I fell in love with 7 Days within the first few frames.
Roshan Sethi’s directorial debut, starring Miracle Workers costars Karan Soni and Geraldine Viswanathan, is an alchemical romantic comedy, a marvelous blend of writing, performance, and production that will charm from the opening sequence until the final frame.
Co-written by Sethi and Soni, the film spends one week with Ravi (Soni) and Rita (Viswanathan), who meet for a socially distant first date arranged by their parents but end up quarantined together as COVID-19 grinds life to a halt in March 2020.
The title comes from Ravi, a hopeless romantic intent on finding love the way his parents did, married within seven days of laying eyes upon each other as part of an arranged marriage. In Rita, he finds a traditional Indian girl who shares his values, doesn’t drink or eat meat, and won’t hug him too tightly when they part ways. Or so he thinks.
Sequestered together in the early days of the pandemic, Rita and Ravi get to know each other as only close roommates and partners do. They learn each other’s habits, ticks, proclivities, and secrets. They have dance parties and disastrous attempts at cooking, and they talk and text late into the night with no choice but to grow closer with every shared word.
Even when they’re isolating, Rita and Ravi are all each other has. Credit: Cinedigm Entertainment Group
Rita was written with Viswanathan in mind, and the Blockers star imbues Rita with a generous spirit that keeps her from veering into bloated Cool Girl territory. She plays masterfully off Soni’s restive aura, making the film more of a buddy-comedy than a love story for much of the first act. Later on, Soni spends swaths of the film alone, playing mostly off the eclectic set and Ravi’s abject discomfort — and a Zoomed in Zenobia Schroff — to spectacular effect.
7 Days was shot in almost as much time (eight days) on a ranch in Palm Springs, adding strongly to its verisimilitude. Everything from the details of a real, lived-in home as the backdrop to the actors’ existing rapport adds depth to Rita and Ravi’s blooming relationship. Jeremy Mackie’s cinematography is breathtaking in capturing the cluttered set and small cast, giving the authentic sense of both entrapment and wonder roiling around in our heroes’ hearts. In short, every element of this film serves its prime directive: to unite two disparate and unlikely companions in a time of immense uncertainty — to create a pocket of safety and comfort when they don’t even realize how badly they need it.SEE ALSO:Netflix’s ‘Social Distance’ is a tribute to the technology keeping us sane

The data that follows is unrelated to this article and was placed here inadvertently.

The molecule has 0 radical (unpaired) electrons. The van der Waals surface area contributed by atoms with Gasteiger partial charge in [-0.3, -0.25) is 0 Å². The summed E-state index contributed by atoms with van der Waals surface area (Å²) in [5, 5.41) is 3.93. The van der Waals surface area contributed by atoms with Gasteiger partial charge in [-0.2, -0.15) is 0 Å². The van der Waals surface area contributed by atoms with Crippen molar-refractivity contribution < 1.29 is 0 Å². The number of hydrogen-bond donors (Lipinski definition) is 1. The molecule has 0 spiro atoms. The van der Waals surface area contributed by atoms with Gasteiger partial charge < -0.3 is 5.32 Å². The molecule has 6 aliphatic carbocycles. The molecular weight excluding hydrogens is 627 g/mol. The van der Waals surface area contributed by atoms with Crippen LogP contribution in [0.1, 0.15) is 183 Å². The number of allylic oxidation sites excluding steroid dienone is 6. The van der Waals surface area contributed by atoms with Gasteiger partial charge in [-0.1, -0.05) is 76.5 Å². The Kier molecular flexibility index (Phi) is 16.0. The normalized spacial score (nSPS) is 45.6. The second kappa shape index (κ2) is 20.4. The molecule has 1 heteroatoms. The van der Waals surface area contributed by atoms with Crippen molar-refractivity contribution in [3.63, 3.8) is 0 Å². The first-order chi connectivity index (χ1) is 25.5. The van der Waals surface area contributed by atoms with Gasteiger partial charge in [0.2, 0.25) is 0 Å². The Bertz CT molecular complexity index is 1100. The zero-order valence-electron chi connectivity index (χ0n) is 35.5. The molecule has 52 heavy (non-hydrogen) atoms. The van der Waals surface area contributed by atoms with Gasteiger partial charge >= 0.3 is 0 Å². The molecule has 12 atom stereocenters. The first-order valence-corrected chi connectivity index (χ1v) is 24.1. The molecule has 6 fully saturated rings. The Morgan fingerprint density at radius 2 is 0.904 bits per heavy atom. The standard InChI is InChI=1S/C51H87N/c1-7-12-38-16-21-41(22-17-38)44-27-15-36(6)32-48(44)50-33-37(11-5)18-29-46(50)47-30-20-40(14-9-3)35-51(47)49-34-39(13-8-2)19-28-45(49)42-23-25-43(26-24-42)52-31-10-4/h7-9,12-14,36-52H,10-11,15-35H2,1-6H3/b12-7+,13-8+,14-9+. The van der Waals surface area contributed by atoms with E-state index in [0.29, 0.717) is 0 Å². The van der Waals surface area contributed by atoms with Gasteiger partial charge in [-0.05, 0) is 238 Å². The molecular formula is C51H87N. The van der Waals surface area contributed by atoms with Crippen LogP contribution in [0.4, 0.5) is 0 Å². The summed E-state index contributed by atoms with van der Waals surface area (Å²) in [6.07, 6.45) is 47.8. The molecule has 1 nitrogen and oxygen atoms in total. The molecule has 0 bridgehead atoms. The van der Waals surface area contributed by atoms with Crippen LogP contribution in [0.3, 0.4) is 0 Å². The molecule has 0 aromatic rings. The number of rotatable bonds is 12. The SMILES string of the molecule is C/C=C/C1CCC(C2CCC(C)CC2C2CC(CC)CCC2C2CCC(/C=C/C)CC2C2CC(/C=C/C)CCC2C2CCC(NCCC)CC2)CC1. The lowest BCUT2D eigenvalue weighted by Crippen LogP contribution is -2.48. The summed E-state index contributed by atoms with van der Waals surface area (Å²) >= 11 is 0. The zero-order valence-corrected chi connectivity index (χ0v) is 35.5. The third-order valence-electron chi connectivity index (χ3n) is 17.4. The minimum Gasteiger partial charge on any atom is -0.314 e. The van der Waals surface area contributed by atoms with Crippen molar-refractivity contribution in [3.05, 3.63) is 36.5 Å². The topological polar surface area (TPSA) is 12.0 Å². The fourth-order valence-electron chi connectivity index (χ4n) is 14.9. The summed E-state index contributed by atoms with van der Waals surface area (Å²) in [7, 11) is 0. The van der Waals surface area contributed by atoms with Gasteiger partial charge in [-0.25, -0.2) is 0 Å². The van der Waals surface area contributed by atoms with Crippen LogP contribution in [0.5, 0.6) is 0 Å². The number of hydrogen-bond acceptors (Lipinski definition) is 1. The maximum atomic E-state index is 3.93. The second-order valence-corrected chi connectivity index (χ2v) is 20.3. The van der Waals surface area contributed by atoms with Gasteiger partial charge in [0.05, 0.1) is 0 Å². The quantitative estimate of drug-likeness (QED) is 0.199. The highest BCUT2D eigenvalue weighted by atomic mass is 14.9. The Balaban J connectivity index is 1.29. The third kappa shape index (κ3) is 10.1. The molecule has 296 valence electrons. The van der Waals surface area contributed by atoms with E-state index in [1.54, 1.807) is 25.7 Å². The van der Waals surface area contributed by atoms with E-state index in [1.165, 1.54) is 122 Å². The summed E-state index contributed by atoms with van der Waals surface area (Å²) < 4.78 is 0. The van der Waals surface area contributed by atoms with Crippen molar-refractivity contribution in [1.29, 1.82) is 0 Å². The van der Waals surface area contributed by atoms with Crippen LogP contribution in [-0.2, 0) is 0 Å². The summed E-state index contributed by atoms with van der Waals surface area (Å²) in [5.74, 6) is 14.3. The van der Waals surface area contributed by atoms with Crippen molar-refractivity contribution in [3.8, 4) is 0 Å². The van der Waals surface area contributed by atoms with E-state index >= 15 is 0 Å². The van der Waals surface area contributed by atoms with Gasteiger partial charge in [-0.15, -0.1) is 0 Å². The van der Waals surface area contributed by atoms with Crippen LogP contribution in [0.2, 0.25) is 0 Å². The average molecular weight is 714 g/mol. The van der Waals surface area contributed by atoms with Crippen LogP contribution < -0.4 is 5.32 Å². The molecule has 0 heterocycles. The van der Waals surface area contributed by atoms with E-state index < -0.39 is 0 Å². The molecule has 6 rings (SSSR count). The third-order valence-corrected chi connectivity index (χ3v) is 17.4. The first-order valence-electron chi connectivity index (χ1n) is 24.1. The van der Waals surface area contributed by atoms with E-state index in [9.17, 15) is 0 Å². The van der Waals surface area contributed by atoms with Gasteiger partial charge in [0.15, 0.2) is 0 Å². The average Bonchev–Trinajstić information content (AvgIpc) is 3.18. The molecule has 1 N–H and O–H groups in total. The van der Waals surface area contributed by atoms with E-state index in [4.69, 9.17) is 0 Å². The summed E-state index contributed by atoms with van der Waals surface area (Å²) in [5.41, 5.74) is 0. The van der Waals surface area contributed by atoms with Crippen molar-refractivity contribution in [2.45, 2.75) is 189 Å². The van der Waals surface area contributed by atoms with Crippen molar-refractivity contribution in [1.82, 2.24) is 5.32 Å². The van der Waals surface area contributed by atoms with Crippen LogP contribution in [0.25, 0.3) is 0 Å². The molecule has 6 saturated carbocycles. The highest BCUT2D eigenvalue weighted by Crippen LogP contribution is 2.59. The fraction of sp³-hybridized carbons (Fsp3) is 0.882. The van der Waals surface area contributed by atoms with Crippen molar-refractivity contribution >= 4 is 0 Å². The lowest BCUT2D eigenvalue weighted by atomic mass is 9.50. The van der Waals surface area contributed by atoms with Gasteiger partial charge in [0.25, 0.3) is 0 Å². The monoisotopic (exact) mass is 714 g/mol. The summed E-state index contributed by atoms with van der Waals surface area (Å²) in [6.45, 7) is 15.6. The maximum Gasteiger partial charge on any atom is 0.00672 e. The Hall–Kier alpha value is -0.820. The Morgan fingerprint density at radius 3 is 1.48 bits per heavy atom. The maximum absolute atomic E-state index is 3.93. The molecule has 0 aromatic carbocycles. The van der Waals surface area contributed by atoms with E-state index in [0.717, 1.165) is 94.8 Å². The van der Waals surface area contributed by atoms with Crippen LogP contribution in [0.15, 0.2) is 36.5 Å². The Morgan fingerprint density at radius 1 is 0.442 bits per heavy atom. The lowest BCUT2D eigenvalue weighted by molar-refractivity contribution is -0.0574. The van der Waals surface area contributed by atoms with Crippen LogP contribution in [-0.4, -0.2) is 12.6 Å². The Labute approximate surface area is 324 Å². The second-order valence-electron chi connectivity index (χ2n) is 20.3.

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Through Ravi, Soni explores his own Indian identity in a way that none of his roles to date have allowed — and without getting tangled in the emasculation and stereotyping of older Hollywood depictions of South Asians. He’s entirely secure in how he identifies, proudly waving an Indian flag as his Zoom background and tearfully recounting his favorite Bollywood movie to Rita in an exceptional monologue. Ravi and Rita’s diverging paths and relationships to their culture feel distinctly fleshed out, informed by lived experience rather than a desire to simply check boxes on page and screen.
Sethi and Soni bookend the film with testimonials from actual couples, including their own friends and family. Most of these are arranged or semi-arranged marriages, but refreshingly the film does not take a particular stance on the institution. Ravi believes in it firmly while Rita rejects it, but they can’t help seeing each other’s point of view while exposed to each other 24/7. Though it reads most easily as a romance, 7 Days is about intimacy in its purest form, and how quickly and strongly those bonds can be forged.